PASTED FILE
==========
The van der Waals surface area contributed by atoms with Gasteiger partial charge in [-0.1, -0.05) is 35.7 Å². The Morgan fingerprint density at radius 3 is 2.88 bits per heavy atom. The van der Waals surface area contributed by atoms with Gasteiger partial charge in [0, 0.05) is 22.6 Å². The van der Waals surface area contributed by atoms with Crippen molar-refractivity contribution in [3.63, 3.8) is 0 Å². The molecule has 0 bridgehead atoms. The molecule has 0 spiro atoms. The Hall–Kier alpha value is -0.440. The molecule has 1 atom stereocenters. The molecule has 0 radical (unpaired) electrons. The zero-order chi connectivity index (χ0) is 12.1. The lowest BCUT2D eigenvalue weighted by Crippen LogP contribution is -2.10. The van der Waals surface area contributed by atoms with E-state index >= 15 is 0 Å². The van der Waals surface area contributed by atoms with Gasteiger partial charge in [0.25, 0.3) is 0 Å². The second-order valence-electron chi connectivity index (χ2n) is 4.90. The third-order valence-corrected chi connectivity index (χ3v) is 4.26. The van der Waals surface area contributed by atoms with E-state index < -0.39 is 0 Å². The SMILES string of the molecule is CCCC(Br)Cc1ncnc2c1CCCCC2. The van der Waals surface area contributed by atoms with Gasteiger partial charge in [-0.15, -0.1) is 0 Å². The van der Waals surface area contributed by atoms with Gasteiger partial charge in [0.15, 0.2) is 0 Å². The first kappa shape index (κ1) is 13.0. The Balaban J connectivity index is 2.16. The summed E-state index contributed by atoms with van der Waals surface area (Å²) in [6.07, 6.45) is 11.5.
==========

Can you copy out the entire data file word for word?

The van der Waals surface area contributed by atoms with Gasteiger partial charge in [-0.1, -0.05) is 35.7 Å². The Morgan fingerprint density at radius 3 is 2.88 bits per heavy atom. The van der Waals surface area contributed by atoms with Gasteiger partial charge in [0, 0.05) is 22.6 Å². The van der Waals surface area contributed by atoms with Crippen molar-refractivity contribution in [3.63, 3.8) is 0 Å². The molecule has 0 bridgehead atoms. The molecule has 0 spiro atoms. The Hall–Kier alpha value is -0.440. The molecule has 1 atom stereocenters. The molecule has 0 radical (unpaired) electrons. The zero-order chi connectivity index (χ0) is 12.1. The lowest BCUT2D eigenvalue weighted by Crippen LogP contribution is -2.10. The van der Waals surface area contributed by atoms with E-state index >= 15 is 0 Å². The van der Waals surface area contributed by atoms with Gasteiger partial charge in [0.25, 0.3) is 0 Å². The second-order valence-electron chi connectivity index (χ2n) is 4.90. The third-order valence-corrected chi connectivity index (χ3v) is 4.26. The van der Waals surface area contributed by atoms with E-state index < -0.39 is 0 Å². The SMILES string of the molecule is CCCC(Br)Cc1ncnc2c1CCCCC2. The van der Waals surface area contributed by atoms with Gasteiger partial charge in [-0.15, -0.1) is 0 Å². The van der Waals surface area contributed by atoms with Gasteiger partial charge in [0.15, 0.2) is 0 Å². The first kappa shape index (κ1) is 13.0. The Balaban J connectivity index is 2.16. The summed E-state index contributed by atoms with van der Waals surface area (Å²) in [6.07, 6.45) is 11.5.